A title search company or real estate lawyer performs title searches. The property’s public records, such as property ownership history, deeds, mortgages, liens, foreclosures, and tax assessments, will be accessed and examined during a title search. After collecting all the necessary public records, your Orlando real estate lawyer will compile a comprehensive report. This report will contain a detailed history of the property’s ownership and highlight any claims currently placed on the property. If there are no red flags, you can proceed with the purchase. If the report indicates claims against the property, they must be settled before the home can be purchased, or you’ll need to walk away from the deal.

Understanding Title Search Reports

Here’s a breakdown of what’s included in a title search report:

Apparent Title and Property Owner

This part of the report provides information about the current property owner based on public records. Don’t gloss over this part; you’ll want to ensure the information on the title report matches the seller’s name and contact information.

Property Description

The legal description details a comprehensive description of the property, including its specific location.

Muniments of Title

This part of the report shows the property’s ownership history and timeline. It will also denote anyone with interest in the property, such as a mortgage lender or bank. Any litigation regarding the property in the past will also be included here.

Mortgage and Tax Information

This section will list financial information regarding the property, including mortgages or loans associated with it. It will discuss when the mortgage origination date, the original loan amount, repayment terms, and whether it’s current or in default. It will also state the property’s current tax status and the estimated real estate taxes for the current year.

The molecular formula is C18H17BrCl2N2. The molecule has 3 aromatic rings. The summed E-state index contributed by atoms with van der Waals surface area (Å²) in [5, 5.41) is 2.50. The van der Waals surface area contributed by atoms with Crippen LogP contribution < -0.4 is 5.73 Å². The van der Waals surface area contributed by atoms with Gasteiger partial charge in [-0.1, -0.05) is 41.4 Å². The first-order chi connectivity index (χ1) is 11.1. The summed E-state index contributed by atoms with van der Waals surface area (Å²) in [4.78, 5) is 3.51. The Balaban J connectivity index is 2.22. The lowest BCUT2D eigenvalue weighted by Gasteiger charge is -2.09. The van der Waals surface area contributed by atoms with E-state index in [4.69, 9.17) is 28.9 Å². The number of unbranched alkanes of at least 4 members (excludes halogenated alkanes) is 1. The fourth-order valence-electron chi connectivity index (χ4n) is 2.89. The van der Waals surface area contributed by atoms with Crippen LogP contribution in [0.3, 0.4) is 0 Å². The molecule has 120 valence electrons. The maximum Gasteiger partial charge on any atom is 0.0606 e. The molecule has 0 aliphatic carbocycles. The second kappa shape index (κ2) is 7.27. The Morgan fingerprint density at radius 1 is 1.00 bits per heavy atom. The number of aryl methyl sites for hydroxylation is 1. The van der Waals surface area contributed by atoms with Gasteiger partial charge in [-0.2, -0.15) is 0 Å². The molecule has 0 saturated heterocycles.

Liens, Encumbrances, and Title Restrictions

This is the critical element of any title search report. It’s vital to ensure no liens or encumbrances on it. While liens are debts the current property owner must pay off before selling the property to you, encumbrances are interests other parties have in the property. Identifying and addressing any liens or encumbrances is crucial before finalizing a real estate transaction.

Handling Title Disputes

If the title search comes back with claims against the property, it’s vital to contact an experienced real estate attorney in Orlando to help resolve these issues. Title disputes can often be resolved by settling the lien (either by contesting it or paying it off) or by making a quiet title action. A quiet title action is a lawsuit that a property owner can file against a company that has made a lien against a property unfairly. The quiet title action could result in the removal of the claims against the property.

Boutty Law Firm: Orlando Real Estate Lawyer

Title disputes are complex issues that require the assistance of an experienced Orlando real estate lawyer. At the Boutty Law Firm, our experienced real estate lawyer can help you resolve any concerns regarding a property’s title. If a title search has revealed an open claim or lien on your home, please contact our office at 407-622-1395. Our lawyers will work with you to find the best option to resolve the issue so that you can confidently sell or buy the property.